So, right now, for the normal user, there might be nothing special. But if one is not really happy with all the current distributions. Mageia is the place to come and get involved. The community aspect is special. Become the “debian” of the rpm-driven distributions.

    Regards,
    TeaAge

  5. Andre says:

    Again, why don’t you share the base with OpenSuse or Fedora and still provide the Mandriva experience? In mean, in case that there are no Mandriva packages provided you can use the ones from the other distributions, you can focus on the unique Mandriva experience and make is rock-solid.

    1. openbytes says:

      I would certainly like to see Mageia offering more to the migrating user. I do think it would be a little unreasonable to expect everything on a plate from the first release, however in todays mature distro’s “market” a new distro is quickly overshadowed.

      What I can say about Mageia is in most other aspects it was a professional and polished release in its presentation, thats got to be a good sign and a strong base for the future.

      Sort of off-topic – I was just looking at Fedora 15 and I think very shortly I’ll be moving away from even Gnome completely in favour of Xfce.

    2. TeaAge says:

      We can’t use the base of OpenSUSE or Fedora. We can use Mandriva as a base for a first shot and that’s what we did. How can we (the community and the distribution) be independent, when we build on a base of company-driven distribution?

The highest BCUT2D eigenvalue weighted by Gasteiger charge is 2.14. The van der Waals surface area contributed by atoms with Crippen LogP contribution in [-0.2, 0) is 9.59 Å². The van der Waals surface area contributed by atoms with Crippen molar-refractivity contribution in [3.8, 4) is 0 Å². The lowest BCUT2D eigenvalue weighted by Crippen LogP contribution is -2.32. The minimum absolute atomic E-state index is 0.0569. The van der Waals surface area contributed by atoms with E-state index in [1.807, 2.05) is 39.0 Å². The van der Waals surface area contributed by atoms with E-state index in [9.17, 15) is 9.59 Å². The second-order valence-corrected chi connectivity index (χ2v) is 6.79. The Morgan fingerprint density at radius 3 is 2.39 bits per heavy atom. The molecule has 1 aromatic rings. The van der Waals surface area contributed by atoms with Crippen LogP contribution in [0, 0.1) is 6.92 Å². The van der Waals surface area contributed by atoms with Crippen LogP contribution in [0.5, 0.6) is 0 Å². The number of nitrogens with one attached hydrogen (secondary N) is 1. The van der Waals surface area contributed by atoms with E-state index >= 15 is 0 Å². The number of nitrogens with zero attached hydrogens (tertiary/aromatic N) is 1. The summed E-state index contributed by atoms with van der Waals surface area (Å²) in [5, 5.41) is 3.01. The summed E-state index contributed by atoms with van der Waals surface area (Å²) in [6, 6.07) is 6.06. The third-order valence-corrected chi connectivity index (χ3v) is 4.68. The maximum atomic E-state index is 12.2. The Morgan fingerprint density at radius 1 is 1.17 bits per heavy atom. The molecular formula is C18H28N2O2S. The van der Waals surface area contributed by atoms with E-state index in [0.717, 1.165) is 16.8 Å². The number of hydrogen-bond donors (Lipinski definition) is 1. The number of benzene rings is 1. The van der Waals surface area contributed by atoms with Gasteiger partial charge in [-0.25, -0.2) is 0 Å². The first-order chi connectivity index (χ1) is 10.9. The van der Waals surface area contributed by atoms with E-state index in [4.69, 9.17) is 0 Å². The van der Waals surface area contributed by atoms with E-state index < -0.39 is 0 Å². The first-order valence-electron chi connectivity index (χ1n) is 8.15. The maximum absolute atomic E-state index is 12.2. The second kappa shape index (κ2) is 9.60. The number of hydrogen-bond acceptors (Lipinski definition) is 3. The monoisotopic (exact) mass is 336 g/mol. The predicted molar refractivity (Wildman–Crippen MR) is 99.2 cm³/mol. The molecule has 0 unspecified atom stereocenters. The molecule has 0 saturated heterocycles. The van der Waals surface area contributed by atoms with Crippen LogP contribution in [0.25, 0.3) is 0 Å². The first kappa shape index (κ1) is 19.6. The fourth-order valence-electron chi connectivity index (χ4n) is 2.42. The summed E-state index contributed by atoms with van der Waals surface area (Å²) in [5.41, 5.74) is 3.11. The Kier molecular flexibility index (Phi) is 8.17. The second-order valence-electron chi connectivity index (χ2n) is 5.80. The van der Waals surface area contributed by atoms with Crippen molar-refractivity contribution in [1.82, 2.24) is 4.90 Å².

Best example is the situation right now. Mandriva S.A. decided to switch Mandriva to rpm5. Noone else did that switch and it’s really a hard one. If we set up Mageia on Mandriva, we were forced to do this switch too. But maybe we don’t want to?

      We can only be independent, when our distribution is independent. But we can use the src-Packages of Mandriva (Fedora and OpenSuSE are not thatt easy to use also). And we used them but cleaned the dependencies etc. For further details (as I’m not a packager) see http://www.zarb.org/~pterjan/blog/?date=20110601#p01

      Regards,
      TeaAge

  6. ramon hsu says:

    very good base system I like it, beter than mandriva maybe multimedia codec but you can use plf less cpu, only one thing I need do know howto use drakelive to make a livecd

    ramon
    the best for mageia